Friday, July 6, 2007

New Berlin Water Bandwagon Rolls Along

The Milwaukee Journal Sentinel calls for the Wisconsin DNR to approve New Berlin's application for Great Lakes water.

It would have been nice if the paper at least acknowledged that the Wisconsin Attorney General said in December that such an approval was not solely within the DNR's power - - that the Great Lakes Compact and a federal statute required all eight Great Lakes states' Governors to approve any such diversion.

The editorial also says the City of Milwaukee and the State of Michigan were the objectors.

Again, that's just part of the story.

Also raising objections were the state of Illinois, and, in an advisory capacity, the Canadian province of Ontario, plus a long list of environmental and conservation organizations that raised significant questions of New Berlin and the DNR about the application's adequacy, accuracy, and completeness.

The State of New York's criticisms were brutal: I summarized them this way in a Capital Times column last year, quoting from the New York document provided through Open Records from the DNR:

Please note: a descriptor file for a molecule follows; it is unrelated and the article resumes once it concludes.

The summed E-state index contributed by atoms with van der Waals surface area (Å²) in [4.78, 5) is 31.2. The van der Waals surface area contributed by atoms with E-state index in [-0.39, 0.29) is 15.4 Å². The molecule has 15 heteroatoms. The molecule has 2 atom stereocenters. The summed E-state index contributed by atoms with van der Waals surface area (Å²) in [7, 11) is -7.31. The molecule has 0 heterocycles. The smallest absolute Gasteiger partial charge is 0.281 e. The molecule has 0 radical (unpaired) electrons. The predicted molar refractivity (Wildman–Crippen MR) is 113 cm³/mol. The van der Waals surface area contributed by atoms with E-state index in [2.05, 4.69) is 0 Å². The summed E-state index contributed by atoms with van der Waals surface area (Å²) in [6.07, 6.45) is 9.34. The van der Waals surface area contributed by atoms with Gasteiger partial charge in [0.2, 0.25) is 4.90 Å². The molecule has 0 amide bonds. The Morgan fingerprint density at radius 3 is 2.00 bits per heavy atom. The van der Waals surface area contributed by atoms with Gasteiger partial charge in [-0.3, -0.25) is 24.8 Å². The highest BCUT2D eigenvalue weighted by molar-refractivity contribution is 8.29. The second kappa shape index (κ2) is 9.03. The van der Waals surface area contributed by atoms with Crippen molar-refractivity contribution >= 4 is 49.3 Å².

"New York officials said the application was without key studies, complete data, adequate water supply descriptions, enough system and geological maps and "descriptions of the situation and feasible options."

"New York," I wrote, "opined that there was "no evidence that the applicant is aware of or familiar with the full range of applicable state and national regulations, laws, agreements or treaties," and cited other deficiencies or possible inaccuracies.

"Additionally, New York observed that "the statement of no cumulative impacts is unsupported by any data in the document and does not address potential cumulative impacts to Lake Michigan water levels, shoreline, other users, water-dependent natural resources, etc.'"